Other people would often describe me as a very quiet person. I’ve always enjoyed silent observation and getting lost in my thoughts. Sometimes I also sit in silence when I feel uncomfortable, don’t know what to say, or lack the confidence to say it. Inside my head has always been my safe space (even though sometimes my thoughts of myself are unkind).
At some point, around when I was in my late teens or early twenties, I realized that my silence and whatever my resting face was doing, came across to a lot of people as my being judgmental. The saying goes that if you have nothing nice to say, don’t say anything at all. It seemed people also believed the corollary that if you don’t say anything at all, you must have nothing nice to say. This really frustrated me because I didn’t believe I had many judgmental thoughts except of myself, but also, I perceived many other equally quiet people as having an easier time making friends than I did and I could not figure out why.
After becoming a parent, I started a whole new wave of personal self-reflection with particular focus on my childhood. Through that, I realized that I frequently do have judgmental thoughts, and while most of those were about myself, I was certainly not above judging others. Sometimes judging others is a deflection I use to temporarily stop judging myself. If I can find something to criticize in another person, then I must at least be better than that person in that one regard, right? But, I decided this isn’t a helpful way of thinking and it’s not a pattern I want to continue.
Changing my thoughts is way easier said than done. I’ve had over 30 years of practice thinking this way; I’m very good at it. So good, in fact, that apparently a lot of these judgmental thoughts had been flying under the radar for nearly 20 of those years. But, I’ve also come to believe that nearly everything is a skill that can be honed with practice, so too can I learn and practice thoughts that are better aligned with my values.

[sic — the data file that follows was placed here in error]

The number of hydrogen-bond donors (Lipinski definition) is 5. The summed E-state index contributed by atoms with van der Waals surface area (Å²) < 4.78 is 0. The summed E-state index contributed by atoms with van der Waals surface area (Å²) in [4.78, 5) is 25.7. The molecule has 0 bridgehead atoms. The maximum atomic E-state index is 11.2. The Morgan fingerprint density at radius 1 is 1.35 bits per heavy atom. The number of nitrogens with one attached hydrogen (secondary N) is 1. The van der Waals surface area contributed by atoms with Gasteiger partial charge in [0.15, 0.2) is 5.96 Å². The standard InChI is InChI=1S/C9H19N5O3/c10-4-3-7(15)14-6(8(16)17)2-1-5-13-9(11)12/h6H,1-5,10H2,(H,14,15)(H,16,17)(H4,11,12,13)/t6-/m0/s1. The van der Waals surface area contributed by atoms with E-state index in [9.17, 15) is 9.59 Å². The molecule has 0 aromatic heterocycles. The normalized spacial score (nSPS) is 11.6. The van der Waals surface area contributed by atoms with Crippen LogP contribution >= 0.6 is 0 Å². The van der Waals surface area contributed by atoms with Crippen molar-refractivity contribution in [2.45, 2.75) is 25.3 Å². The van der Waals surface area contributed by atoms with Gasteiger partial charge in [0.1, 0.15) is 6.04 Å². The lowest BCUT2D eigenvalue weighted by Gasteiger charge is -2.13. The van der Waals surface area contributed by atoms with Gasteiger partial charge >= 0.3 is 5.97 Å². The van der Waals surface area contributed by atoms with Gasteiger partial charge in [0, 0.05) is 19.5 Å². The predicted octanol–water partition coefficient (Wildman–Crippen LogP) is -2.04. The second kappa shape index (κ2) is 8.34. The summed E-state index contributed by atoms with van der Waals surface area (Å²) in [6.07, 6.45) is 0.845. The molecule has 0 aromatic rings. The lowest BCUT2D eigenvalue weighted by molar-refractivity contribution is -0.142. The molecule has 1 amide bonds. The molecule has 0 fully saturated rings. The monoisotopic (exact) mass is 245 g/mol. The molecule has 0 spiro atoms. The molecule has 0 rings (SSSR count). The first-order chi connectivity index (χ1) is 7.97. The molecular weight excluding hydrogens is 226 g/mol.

Many child development experts will tell you that modeling the behavior you want to see is one of the most effective ways to instill that behavior in your child. I assume the same holds true for adults. If I surround myself with people who think aloud the way I want to think, then over time, those thoughts may become familiar enough that they start coming more naturally to me. Additionally, I began tuning in my purposely to my thoughts every now and again to try to ‘catch’ the thoughts I didn’t want to have and come up with a new thought to replace it with.
Today, on my way home from dropping off my pre-schooler, I saw a white car on the other side of the intersection with long eyelashes on top of each head light. Seeing this, I thought to myself, I wonder what kind of person that is who would put eyelashes on their car like that? Perhaps they have a big sense of humor and they put eyelashes on their car to show their funny side. Or maybe they are a cosmetologist and the eyelashes are a light-hearted nod to their passion or profession? In any case, it seems like a person who likes to have fun.
When I got home, a few minutes later, I realized that an older version of me would have thought, Who puts eyelashes on their car? That’s stupid. It looks ridiculous. But, instead of immediately jumping to negative judgment, I reacted more with curiosity. I’m really proud of myself for these new thoughts and I think it’s worth this little blog pat on the back. It takes time and perseverance and by no means am I ‘done’ working on this. I’m not ready to think it’s ok that maybe that person really thought the eyelashes on the car looked good, but my new line of thinking shows quite a bit of progress and it just goes to show that one can change their thought patterns.
One response to “Changing my thoughts to be less critical of myself and others”
[…] is really easy for me to get stuck in my head. As I said in my recent post about changing my critical thoughts, my head is my safe space. It’s familiar and comfy, but on its own I don’t think it […]